More Domestic Cat Behaviors Explained

Here we continue our discussion on domestic cat behaviors.

As usual, your little feline friend's motives are driven by wild instincts.

If you understand some of the reasons behind why your cat does what she does, or wants what she wants, you can provide better cat care.

Learning about the optimal environment that your cat requires will help you to set up a better living environment for your cat.


"How we behave toward cats here below
determines our status in heaven."
-Robert A. Heinlein






Cat Communication


Cat talk is an interesting subject, although much of what a cat says is actually non-verbal. Even so, cats are said to have many more vocal sounds than dogs, and one researcher claimed to have isolated at least 100 different sounds in the domestic cat. I think I've heard 50 or so of them myself, and you probably have too.

Translating those cat sounds into what your cat is thinking is another matter, but some researchers have tried. Many cat owners, however, have learned to understand at least some of what their cats are saying with their various purrs, meows, mews, and yowls.

Cats also growl, although it's often a rather quiet growl. Priscilla often gives a low growl when she's not happy (such as when unexpected guests show up).

Many people talk to their cats, and often, their cats talk back. Some breeds, such as the Siamese, seem to be more talkative than others. All of my cats have always been rather talkative and are often receptive to having a conversation.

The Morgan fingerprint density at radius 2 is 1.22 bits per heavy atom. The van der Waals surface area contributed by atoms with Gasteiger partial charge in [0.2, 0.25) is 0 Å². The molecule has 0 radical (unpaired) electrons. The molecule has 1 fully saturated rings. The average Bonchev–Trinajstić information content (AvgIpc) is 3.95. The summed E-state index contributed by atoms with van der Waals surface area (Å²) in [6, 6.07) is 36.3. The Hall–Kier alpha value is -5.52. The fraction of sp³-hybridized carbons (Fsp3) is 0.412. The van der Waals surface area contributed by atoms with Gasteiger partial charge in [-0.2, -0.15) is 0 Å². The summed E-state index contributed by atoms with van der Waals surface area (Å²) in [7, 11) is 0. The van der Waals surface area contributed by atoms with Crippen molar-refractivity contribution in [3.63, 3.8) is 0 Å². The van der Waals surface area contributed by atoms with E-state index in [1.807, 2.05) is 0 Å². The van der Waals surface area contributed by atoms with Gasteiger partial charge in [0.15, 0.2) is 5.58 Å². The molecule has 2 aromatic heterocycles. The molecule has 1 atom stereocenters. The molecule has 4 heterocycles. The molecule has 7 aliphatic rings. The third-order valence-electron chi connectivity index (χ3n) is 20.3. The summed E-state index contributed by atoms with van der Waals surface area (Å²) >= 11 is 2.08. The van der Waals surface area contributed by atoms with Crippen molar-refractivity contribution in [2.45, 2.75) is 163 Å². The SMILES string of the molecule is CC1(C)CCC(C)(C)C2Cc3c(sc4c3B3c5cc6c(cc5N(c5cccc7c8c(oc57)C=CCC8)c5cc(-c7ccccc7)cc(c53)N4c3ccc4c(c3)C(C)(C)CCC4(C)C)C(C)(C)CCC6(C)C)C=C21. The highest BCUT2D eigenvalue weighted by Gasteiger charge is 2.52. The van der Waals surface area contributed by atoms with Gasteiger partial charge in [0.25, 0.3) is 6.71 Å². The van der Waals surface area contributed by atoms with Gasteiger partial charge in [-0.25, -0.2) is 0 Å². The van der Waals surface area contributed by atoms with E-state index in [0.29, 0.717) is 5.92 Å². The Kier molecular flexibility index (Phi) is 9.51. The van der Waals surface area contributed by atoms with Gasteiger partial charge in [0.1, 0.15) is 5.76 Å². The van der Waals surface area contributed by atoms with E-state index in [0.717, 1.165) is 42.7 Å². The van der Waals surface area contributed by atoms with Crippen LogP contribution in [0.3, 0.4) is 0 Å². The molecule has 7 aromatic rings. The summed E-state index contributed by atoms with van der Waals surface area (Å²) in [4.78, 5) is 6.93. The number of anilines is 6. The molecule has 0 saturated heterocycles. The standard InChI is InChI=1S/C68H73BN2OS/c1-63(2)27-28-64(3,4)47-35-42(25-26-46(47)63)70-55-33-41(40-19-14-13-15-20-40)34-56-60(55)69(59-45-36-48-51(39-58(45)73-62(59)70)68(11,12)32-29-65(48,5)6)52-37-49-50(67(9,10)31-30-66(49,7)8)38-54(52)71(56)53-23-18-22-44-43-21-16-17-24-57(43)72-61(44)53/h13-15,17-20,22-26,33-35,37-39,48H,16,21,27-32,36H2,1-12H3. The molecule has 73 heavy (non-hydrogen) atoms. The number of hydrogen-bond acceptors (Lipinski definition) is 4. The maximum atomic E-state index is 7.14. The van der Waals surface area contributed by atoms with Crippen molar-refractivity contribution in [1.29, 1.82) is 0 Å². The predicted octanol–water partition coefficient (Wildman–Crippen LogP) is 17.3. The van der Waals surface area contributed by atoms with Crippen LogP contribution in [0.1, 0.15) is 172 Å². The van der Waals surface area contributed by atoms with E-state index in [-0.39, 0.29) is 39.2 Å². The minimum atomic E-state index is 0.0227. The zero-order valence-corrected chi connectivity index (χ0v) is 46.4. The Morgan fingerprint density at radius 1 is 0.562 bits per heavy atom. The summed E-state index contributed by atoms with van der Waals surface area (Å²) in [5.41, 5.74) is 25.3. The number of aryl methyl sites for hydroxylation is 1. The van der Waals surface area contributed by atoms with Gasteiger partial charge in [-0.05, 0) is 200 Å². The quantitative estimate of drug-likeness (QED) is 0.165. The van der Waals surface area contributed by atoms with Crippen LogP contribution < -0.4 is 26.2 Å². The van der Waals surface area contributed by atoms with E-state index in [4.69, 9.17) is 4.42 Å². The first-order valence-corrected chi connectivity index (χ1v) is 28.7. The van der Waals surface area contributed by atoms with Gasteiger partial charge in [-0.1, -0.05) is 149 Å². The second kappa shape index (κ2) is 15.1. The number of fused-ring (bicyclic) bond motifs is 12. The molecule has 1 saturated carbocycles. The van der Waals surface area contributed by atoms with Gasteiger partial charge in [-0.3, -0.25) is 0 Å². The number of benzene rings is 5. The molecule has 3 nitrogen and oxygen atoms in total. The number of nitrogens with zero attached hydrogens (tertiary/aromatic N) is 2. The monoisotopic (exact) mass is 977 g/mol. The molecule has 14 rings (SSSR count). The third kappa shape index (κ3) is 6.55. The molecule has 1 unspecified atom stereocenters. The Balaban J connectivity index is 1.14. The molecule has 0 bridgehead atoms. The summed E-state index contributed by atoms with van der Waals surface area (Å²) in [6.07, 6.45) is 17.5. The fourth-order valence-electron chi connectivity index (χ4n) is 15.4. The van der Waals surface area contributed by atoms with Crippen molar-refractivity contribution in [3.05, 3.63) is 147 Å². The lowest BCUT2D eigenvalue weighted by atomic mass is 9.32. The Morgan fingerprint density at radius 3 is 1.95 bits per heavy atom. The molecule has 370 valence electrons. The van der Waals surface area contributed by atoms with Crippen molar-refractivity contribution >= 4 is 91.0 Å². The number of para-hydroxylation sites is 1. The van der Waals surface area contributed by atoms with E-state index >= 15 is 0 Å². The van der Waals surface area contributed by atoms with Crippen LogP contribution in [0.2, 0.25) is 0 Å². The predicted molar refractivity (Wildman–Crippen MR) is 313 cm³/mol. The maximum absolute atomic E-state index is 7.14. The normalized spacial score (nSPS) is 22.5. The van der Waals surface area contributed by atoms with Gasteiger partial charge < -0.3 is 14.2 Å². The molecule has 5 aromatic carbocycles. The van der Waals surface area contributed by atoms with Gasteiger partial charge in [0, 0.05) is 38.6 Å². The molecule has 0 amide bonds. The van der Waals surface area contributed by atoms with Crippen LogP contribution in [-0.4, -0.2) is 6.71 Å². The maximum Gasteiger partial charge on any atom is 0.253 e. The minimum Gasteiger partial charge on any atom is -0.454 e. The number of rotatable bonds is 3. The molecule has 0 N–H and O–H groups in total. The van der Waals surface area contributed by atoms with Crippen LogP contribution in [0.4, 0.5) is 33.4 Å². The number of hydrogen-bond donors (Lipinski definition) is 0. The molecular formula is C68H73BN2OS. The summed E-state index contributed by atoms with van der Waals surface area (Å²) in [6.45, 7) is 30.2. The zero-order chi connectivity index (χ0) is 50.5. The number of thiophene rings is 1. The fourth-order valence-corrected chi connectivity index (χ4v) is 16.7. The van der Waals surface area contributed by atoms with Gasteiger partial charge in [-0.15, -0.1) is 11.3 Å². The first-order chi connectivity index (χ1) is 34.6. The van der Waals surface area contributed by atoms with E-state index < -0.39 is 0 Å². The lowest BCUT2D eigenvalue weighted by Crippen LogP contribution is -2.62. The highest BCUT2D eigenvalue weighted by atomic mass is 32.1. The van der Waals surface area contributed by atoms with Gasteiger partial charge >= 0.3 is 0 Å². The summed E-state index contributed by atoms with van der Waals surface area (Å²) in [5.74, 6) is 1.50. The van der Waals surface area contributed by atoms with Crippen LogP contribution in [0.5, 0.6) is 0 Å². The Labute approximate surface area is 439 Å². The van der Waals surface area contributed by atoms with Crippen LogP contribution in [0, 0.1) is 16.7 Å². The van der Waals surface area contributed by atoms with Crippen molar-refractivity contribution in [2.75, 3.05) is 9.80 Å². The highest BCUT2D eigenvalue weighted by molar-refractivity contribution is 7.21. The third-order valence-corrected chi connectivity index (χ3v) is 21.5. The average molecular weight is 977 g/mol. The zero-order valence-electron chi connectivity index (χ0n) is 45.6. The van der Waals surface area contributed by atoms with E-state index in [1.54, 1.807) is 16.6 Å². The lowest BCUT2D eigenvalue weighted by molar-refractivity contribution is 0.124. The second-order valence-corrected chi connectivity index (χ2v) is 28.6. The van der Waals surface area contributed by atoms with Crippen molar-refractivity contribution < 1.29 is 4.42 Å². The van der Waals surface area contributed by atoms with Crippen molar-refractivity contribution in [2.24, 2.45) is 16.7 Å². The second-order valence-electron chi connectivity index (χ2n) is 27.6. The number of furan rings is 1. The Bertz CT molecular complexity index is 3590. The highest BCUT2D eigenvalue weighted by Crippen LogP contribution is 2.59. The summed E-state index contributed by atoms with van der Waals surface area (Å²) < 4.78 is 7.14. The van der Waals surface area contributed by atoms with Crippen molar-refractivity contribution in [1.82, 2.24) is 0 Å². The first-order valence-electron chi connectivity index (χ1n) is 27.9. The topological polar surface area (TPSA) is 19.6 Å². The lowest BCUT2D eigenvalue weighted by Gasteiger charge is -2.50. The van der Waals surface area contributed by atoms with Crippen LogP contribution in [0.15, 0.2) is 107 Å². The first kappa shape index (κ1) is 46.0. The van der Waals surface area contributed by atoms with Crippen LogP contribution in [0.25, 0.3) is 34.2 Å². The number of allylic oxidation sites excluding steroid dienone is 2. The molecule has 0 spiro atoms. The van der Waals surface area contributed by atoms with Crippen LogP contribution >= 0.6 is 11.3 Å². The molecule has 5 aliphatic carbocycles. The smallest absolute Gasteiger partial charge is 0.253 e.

Some cats will produce various meow sounds in protest and make it clear. Others are sometimes hard to tell. This very talkative Siamese cat in the video below demonstrates... what...

"I'm happy to see you?" Or... "I'm mad at you for having been gone!"

Cats rarely meow at each other. Cat-to-cat communication is largely non-verbal, although aggressive behavior between cats may include hissing, spitting, and sometimes either some yowling or some short loud vocalizations.

Most of the time, however, the position and movement of a cat's body and all of its parts tell more of a story than anything.

I have personally seen two cats having a territorial dispute that stalls for a while in a stand-off. The two cats will stare each other down until either a fight ensues, or one backs down. A cat fight is a dangerous affair and each cat can be badly hurt.

If the staring goes on long enough, sometimes one or both cats will begin yowling at each other. This can go on for a very long time, and more often than not the intruder will back down instead of risking injury in a fight.

The cat who decides to back down has to be very careful. This is one of those unusual cat behaviors and it's hard to tell what's going on. There aren't a lot of "surrender" signals here. If he doesn't back away fast enough, the other cat may attack. If he moves away too quickly, the other cat may chase him and attack.






Cat Body Language

Although in cases like the "surrender scenario" above cats don't have a lot of options for indicating certain feelings or intentions, cat body language can be quite expressive. Non-verbal feline behavior is the primary method of speaking "felinese" and is used to communicate with both humans and other animals.